Monday, April 20, 2009

McKinsey Recommends Virtualization as first step to Cloud

In a study released last week, the storied consulting company, McKinsey & Company, suggested that moving datacenter applications wholesale to the cloud probably doesn't make sense – it's too expensive to re-configure and the cloud is no bargain if simply substituted for equipment procurement and maintenance costs. I think this conclusion is obvious. They go on to suggest that companies adopt virtualization technology in order to improve the utilization of datacenter servers from the current miserable average of ten percent (10%). I think this is obvious too. The leap that they hesitated to make explicitly, but which was called out tacitly in the slides, was that perhaps virtualization offers the first step to cloud computing, and a blend of internal plus external resources probably offers the best value to the enterprise. In other words cloud should not be viewed as an IT alternative, but instead it should be considered as an emerging IT architecture.

With virtualization as an underpinning, not only do enterprises get the benefit of increased asset utilization on their captive equipment, they also take the first step toward cloud by defining their applications independent from their physical infrastructure (virtual appliances for lack of a better term). The applications are then portable to cloud offerings such as Amazon's EC2, which is based on virtual infrastructure (the Xen hypervisor). In this scenario, cloud is not an alternative to IT. Instead, cloud is an architecture that should be embraced by IT to maximize financial and functional capability while simultaneously preserving corporate policies for managing information technology risk.

Virtualization as a step to cloud computing should also be viewed in the context of data, not simply application and server host resources. Not only do applications need compute capacity, they also need access to the data that defines the relationship of the application to the user. In addition to technology such as VMware and Citrix's Xen technology, enterprises also need to consider how they are going to abstract their data from the native protocols of their preferred storage and networking equipment.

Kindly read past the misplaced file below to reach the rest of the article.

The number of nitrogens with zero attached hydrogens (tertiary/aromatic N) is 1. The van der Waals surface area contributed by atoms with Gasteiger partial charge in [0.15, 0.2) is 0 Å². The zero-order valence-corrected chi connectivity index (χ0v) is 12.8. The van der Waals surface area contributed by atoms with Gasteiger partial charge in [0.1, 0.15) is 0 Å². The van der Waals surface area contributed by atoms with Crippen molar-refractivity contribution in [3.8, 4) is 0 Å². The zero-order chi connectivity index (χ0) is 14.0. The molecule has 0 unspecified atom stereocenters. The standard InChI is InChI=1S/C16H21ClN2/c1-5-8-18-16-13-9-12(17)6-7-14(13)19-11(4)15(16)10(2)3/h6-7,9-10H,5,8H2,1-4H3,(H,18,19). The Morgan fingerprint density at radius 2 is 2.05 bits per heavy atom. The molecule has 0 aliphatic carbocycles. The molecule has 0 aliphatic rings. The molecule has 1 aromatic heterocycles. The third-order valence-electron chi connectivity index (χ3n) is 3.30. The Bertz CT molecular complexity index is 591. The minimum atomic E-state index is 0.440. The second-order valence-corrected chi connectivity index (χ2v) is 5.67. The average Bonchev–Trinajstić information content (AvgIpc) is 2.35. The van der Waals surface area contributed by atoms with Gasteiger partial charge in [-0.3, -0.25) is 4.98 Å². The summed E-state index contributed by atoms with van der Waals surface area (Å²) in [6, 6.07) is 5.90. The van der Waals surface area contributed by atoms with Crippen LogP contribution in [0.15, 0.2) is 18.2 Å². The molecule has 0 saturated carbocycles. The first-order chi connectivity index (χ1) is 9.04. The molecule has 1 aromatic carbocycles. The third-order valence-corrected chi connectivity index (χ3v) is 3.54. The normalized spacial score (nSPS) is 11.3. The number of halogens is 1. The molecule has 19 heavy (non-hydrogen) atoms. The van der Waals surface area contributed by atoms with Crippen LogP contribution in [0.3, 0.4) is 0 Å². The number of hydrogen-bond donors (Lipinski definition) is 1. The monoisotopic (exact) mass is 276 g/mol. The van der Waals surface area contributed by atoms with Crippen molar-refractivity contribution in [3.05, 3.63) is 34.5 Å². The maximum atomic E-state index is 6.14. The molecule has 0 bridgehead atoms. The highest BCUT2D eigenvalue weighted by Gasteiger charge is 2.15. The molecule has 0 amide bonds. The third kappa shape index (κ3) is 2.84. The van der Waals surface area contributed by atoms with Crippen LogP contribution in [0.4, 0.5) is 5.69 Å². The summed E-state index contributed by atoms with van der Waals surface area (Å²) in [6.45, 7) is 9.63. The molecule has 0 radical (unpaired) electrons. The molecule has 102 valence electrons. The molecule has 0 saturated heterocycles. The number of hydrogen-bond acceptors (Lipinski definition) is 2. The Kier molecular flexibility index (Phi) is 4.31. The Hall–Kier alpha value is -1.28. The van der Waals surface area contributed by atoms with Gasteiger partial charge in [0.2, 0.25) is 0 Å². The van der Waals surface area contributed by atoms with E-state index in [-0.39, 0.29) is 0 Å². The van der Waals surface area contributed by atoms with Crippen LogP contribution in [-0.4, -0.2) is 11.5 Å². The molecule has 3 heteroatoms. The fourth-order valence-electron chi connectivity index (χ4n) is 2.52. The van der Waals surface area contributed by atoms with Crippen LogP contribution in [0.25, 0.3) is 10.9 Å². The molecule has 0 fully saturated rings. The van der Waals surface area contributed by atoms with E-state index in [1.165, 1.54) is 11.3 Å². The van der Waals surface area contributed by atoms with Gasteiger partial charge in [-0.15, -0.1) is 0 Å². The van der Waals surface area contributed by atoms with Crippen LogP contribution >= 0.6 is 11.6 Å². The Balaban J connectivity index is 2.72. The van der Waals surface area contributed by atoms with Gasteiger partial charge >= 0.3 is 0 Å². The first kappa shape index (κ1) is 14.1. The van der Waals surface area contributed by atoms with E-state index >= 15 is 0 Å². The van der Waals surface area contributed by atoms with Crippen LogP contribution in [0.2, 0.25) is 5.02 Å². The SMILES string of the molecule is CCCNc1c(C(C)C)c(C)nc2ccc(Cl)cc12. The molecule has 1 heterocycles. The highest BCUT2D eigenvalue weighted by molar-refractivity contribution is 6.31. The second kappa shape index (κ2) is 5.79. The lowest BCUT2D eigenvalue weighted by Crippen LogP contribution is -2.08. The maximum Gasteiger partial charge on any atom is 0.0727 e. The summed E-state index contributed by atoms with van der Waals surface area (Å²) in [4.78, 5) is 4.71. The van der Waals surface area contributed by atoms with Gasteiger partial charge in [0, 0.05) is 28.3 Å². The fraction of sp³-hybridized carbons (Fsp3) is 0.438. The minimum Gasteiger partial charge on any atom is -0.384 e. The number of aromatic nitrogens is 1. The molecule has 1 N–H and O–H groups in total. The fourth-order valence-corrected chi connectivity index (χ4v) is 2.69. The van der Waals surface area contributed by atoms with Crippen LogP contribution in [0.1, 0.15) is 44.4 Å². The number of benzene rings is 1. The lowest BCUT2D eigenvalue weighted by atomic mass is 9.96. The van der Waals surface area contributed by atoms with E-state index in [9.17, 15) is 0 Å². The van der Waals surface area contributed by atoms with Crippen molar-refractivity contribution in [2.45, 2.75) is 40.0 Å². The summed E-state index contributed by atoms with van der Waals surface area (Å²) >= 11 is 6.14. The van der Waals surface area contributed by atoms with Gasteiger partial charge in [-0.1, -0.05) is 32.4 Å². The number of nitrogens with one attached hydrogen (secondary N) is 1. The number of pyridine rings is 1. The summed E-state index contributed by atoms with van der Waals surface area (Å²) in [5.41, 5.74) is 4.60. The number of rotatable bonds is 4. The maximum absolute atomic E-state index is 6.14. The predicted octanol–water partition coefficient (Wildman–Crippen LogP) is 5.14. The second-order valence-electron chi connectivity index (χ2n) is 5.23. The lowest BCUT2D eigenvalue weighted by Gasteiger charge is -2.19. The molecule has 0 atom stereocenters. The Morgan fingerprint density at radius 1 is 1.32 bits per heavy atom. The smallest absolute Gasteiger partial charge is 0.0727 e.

For static data, I think this abstraction will take the form of storage and related services with RESTful interfaces that enable web-scale availability to the data objects instead of local network availability associated with file system interfaces like NFS. With RESTful interfaces, objects become abstracted from any particular network resource, making them available to the network where they are needed. Structured data (frequently updated information typically managed by a database server technology) is a bit trickier, and I believe solving the problem of web-scale availability of structured data will represent the “last mile” of cloud evolution. It will often be the case that the requirement for structured data sharing among applications will be the ultimate arbiter of whether an application moves to the cloud or remains on an internal network.

The company that I founded, rPath, has been talking about the virtualization path to cloud computing for the past three years. Cloud is an architecture for more flexible consumption of computing resources – independent of whether they are captive equipment or offered by a service provider for a variable consumption charge. About nine months ago, rPath published the Cloud Computing Adoption Model that defined this approach in detail with a corresponding webinar to offer color commentary. In the late fall of last year, rPath published a humorous video cartoon that likewise offered some color on this approach to cloud computing. With McKinsey chiming in with a similar message, albeit incomplete, I am hopeful that the market is maturing to the point where cloud becomes more than a controversial sound-byte for replacing the IT function and instead evolves into an architecture that provides everyone more value from IT.

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